FORMER CHANCERY JUDGE AND NEPHEW SENTENCED FOR FEDERAL OBSTRUCTION OF JUSTICE
Jackson, Miss. -- Joe Dale Walker, 61, a former chancery judge from Monticello, and his nephew Chad Teater, 42, of Magee, were each sentenced in federal court today to 5 months in prison followed by 5 months home confinement for federal obstruction of justice, announced U.S. Attorney Gregory K. Davis and FBI Special in Agent in Charge Donald Alway. In addition, the defendants will be ordered to pay restitution in an amount to be determined at a later date.
Beginning in 2010, Walker was the elected Chancellor for the Thirteenth Chancery Court District of Mississippi, covering Covington, Jefferson Davis, Lawrence, Simpson and Smith Counties. In June 2011, Walker directed the attorney he had appointed for a conservatorship to solicit bids from local contractors for the construction of a home for the ward. Five bids for construction of the home were obtained, including a bid from Walker’s nephew, Chad Teater doing business as C.T. Construction. Walker reviewed the bids in his chambers and, upon discovering that Teater’s bid was much lower than the other bids, Walker instructed Teater to raise his bid. Teater subsequently submitted another bid which was $23,500 more than his original bid but still lower than the other bids. Due to his nephew’s involvement as a bidder for the Newsome house, Walker transferred the case to another Chancellor for the limited purpose of accepting and approving bids for the construction of the Newsome home. After signing an order awarding the contract to Teater, the case was transferred back to Walker.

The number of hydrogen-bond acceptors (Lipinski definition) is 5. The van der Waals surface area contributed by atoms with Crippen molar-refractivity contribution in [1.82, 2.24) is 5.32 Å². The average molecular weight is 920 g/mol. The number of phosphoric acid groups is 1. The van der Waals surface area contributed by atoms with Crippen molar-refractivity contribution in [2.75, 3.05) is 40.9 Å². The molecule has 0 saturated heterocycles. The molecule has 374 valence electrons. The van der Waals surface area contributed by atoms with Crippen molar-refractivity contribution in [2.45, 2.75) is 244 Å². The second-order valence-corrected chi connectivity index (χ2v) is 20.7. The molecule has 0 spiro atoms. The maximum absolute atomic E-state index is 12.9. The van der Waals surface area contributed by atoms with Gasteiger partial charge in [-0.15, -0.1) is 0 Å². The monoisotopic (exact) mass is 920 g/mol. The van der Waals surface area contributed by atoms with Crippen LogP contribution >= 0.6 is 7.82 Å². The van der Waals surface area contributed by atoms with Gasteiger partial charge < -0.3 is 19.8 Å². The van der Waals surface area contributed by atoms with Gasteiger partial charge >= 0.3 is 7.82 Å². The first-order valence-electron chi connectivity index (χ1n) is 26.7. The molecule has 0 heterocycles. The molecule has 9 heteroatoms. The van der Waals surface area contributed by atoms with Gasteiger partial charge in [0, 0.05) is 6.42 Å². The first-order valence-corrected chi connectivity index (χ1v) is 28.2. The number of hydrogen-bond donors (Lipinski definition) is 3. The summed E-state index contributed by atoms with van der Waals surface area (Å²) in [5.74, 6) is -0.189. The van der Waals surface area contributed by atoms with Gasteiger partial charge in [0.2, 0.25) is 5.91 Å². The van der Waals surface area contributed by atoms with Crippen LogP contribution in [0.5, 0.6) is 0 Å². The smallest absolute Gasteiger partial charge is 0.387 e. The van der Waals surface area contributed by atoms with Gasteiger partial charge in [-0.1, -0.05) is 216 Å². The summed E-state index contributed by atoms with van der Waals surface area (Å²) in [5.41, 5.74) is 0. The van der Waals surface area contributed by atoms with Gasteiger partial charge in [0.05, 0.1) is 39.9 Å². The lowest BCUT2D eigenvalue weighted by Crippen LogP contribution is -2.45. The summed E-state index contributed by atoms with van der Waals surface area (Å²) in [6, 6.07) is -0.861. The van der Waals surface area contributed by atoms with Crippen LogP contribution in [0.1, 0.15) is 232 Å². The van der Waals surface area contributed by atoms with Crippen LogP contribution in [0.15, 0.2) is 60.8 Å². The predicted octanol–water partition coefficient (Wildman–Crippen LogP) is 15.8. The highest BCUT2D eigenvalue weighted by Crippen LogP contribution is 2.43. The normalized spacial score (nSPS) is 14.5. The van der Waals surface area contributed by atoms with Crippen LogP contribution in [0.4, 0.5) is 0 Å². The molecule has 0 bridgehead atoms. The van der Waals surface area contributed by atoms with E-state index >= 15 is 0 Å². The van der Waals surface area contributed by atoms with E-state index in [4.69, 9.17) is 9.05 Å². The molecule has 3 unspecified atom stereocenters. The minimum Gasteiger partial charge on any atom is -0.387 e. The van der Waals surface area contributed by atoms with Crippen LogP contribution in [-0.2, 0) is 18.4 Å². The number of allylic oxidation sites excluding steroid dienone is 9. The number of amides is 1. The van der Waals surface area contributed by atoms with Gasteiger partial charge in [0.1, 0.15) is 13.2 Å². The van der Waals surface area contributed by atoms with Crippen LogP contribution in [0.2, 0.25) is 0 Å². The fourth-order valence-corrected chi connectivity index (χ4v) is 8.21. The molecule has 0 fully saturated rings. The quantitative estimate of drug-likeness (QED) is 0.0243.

Prior to August 7, 2013, a grand jury subpoena was served upon a witness to appear before a Federal Grand Jury and to bring any and all documents relating to the Conservatorship. On August 7, 2013, Walker met with the witness and was informed of the Federal Grand Jury subpoena. During this meeting, Walker and the witness discussed the original bid from Teater, the fact that it was lower than the other bids and that Walker had instructed the witness to tell Teater to raise his bid. Walker also asked the witness about the original bid and any existing copies. Walker then told the witness that Teater’s original bid needed to be "somewhere else" in response to the Federal Grand Jury subpoena. When interviewed by agents of the Federal Bureau of Investigation on March 25, 2014, Walker denied ever talking with the witness about two bids submitted by Teater and denied ever telling the witness to get rid of the bid. Teater likewise was subpoenaed to the federal grand jury, where he proceeded to lie about the incident, and he subsequently lied to FBI agents.
This case was investigated by the Federal Bureau of Investigation and prosecuted by Assistant U.S. Attorney Mike Hurst.